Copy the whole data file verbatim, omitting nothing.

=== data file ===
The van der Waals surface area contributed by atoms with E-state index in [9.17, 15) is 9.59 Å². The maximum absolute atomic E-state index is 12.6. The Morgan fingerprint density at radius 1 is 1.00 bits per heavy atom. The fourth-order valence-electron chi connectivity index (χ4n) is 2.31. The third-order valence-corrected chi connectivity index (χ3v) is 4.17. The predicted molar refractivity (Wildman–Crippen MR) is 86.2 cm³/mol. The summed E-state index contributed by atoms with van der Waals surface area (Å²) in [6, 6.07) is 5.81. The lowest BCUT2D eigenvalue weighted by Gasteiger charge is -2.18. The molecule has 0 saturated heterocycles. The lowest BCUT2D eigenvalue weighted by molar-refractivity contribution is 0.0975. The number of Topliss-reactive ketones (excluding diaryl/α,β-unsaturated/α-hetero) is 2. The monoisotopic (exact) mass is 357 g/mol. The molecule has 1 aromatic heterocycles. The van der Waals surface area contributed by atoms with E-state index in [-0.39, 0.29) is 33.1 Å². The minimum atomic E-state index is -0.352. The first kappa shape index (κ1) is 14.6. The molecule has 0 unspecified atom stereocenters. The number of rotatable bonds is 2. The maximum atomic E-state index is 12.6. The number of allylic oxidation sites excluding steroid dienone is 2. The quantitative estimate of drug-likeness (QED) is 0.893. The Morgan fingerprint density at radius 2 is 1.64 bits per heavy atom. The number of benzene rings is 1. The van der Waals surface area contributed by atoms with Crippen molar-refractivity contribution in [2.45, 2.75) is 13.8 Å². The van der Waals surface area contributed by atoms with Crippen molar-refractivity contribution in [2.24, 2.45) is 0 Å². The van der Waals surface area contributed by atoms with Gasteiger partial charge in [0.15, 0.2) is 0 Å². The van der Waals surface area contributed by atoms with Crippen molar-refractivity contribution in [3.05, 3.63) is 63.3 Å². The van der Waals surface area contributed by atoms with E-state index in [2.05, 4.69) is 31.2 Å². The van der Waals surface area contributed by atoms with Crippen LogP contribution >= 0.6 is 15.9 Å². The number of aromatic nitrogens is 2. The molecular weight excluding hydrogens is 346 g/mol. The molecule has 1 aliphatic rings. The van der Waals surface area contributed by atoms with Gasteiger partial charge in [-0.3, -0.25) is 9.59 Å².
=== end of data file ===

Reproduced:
The van der Waals surface area contributed by atoms with E-state index in [9.17, 15) is 9.59 Å². The maximum absolute atomic E-state index is 12.6. The Morgan fingerprint density at radius 1 is 1.00 bits per heavy atom. The fourth-order valence-electron chi connectivity index (χ4n) is 2.31. The third-order valence-corrected chi connectivity index (χ3v) is 4.17. The predicted molar refractivity (Wildman–Crippen MR) is 86.2 cm³/mol. The summed E-state index contributed by atoms with van der Waals surface area (Å²) in [6, 6.07) is 5.81. The lowest BCUT2D eigenvalue weighted by Gasteiger charge is -2.18. The molecule has 0 saturated heterocycles. The lowest BCUT2D eigenvalue weighted by molar-refractivity contribution is 0.0975. The number of Topliss-reactive ketones (excluding diaryl/α,β-unsaturated/α-hetero) is 2. The monoisotopic (exact) mass is 357 g/mol. The molecule has 1 aromatic heterocycles. The van der Waals surface area contributed by atoms with E-state index in [-0.39, 0.29) is 33.1 Å². The minimum atomic E-state index is -0.352. The first kappa shape index (κ1) is 14.6. The molecule has 0 unspecified atom stereocenters. The number of rotatable bonds is 2. The maximum atomic E-state index is 12.6. The number of allylic oxidation sites excluding steroid dienone is 2. The quantitative estimate of drug-likeness (QED) is 0.893. The Morgan fingerprint density at radius 2 is 1.64 bits per heavy atom. The number of benzene rings is 1. The van der Waals surface area contributed by atoms with Crippen molar-refractivity contribution in [2.45, 2.75) is 13.8 Å². The van der Waals surface area contributed by atoms with Crippen molar-refractivity contribution in [2.24, 2.45) is 0 Å². The van der Waals surface area contributed by atoms with Gasteiger partial charge in [0.15, 0.2) is 0 Å². The van der Waals surface area contributed by atoms with Crippen molar-refractivity contribution in [3.05, 3.63) is 63.3 Å². The van der Waals surface area contributed by atoms with E-state index in [2.05, 4.69) is 31.2 Å². The van der Waals surface area contributed by atoms with Crippen LogP contribution >= 0.6 is 15.9 Å². The number of aromatic nitrogens is 2. The molecular weight excluding hydrogens is 346 g/mol. The molecule has 1 aliphatic rings. The van der Waals surface area contributed by atoms with Gasteiger partial charge in [-0.3, -0.25) is 9.59 Å².